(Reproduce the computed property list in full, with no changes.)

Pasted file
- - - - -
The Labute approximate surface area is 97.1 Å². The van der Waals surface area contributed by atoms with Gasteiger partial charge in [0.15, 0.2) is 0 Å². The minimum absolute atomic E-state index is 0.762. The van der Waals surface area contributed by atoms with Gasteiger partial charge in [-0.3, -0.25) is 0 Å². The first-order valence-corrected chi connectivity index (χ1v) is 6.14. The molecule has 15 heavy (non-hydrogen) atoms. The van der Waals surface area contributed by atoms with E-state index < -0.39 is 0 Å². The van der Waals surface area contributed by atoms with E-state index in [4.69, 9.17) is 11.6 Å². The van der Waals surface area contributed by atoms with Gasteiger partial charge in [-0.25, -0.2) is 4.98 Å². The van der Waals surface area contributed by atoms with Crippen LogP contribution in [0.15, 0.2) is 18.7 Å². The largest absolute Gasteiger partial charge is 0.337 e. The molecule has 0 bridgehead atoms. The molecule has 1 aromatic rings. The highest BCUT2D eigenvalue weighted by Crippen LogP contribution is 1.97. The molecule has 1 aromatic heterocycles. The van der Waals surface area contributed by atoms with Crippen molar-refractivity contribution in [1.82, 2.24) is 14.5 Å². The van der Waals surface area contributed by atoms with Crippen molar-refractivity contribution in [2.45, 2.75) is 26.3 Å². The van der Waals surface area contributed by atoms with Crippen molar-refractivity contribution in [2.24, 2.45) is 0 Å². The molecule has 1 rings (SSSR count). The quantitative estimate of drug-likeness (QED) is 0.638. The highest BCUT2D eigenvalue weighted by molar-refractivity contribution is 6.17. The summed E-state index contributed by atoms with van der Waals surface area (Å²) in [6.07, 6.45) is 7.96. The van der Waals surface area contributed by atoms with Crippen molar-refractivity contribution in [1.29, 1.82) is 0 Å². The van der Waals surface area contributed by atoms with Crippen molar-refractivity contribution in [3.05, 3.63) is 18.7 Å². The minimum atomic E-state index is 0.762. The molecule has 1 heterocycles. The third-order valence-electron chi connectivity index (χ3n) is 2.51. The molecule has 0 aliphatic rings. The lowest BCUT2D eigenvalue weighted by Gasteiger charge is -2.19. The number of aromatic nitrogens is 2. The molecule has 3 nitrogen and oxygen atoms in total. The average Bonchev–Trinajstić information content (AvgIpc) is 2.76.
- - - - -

The Labute approximate surface area is 97.1 Å². The van der Waals surface area contributed by atoms with Gasteiger partial charge in [0.15, 0.2) is 0 Å². The minimum absolute atomic E-state index is 0.762. The van der Waals surface area contributed by atoms with Gasteiger partial charge in [-0.3, -0.25) is 0 Å². The first-order valence-corrected chi connectivity index (χ1v) is 6.14. The molecule has 15 heavy (non-hydrogen) atoms. The van der Waals surface area contributed by atoms with E-state index < -0.39 is 0 Å². The van der Waals surface area contributed by atoms with E-state index in [4.69, 9.17) is 11.6 Å². The van der Waals surface area contributed by atoms with Gasteiger partial charge in [-0.25, -0.2) is 4.98 Å². The van der Waals surface area contributed by atoms with Crippen LogP contribution in [0.15, 0.2) is 18.7 Å². The largest absolute Gasteiger partial charge is 0.337 e. The molecule has 0 bridgehead atoms. The molecule has 1 aromatic rings. The highest BCUT2D eigenvalue weighted by Crippen LogP contribution is 1.97. The molecule has 1 aromatic heterocycles. The van der Waals surface area contributed by atoms with Crippen molar-refractivity contribution in [1.82, 2.24) is 14.5 Å². The van der Waals surface area contributed by atoms with Crippen molar-refractivity contribution in [2.45, 2.75) is 26.3 Å². The van der Waals surface area contributed by atoms with Crippen molar-refractivity contribution in [2.24, 2.45) is 0 Å². The molecule has 1 rings (SSSR count). The quantitative estimate of drug-likeness (QED) is 0.638. The highest BCUT2D eigenvalue weighted by molar-refractivity contribution is 6.17. The summed E-state index contributed by atoms with van der Waals surface area (Å²) in [6.07, 6.45) is 7.96. The van der Waals surface area contributed by atoms with Crippen molar-refractivity contribution in [1.29, 1.82) is 0 Å². The van der Waals surface area contributed by atoms with Crippen molar-refractivity contribution in [3.05, 3.63) is 18.7 Å². The minimum atomic E-state index is 0.762. The molecule has 1 heterocycles. The third-order valence-electron chi connectivity index (χ3n) is 2.51. The molecule has 0 aliphatic rings. The lowest BCUT2D eigenvalue weighted by Gasteiger charge is -2.19. The number of aromatic nitrogens is 2. The molecule has 3 nitrogen and oxygen atoms in total. The average Bonchev–Trinajstić information content (AvgIpc) is 2.76.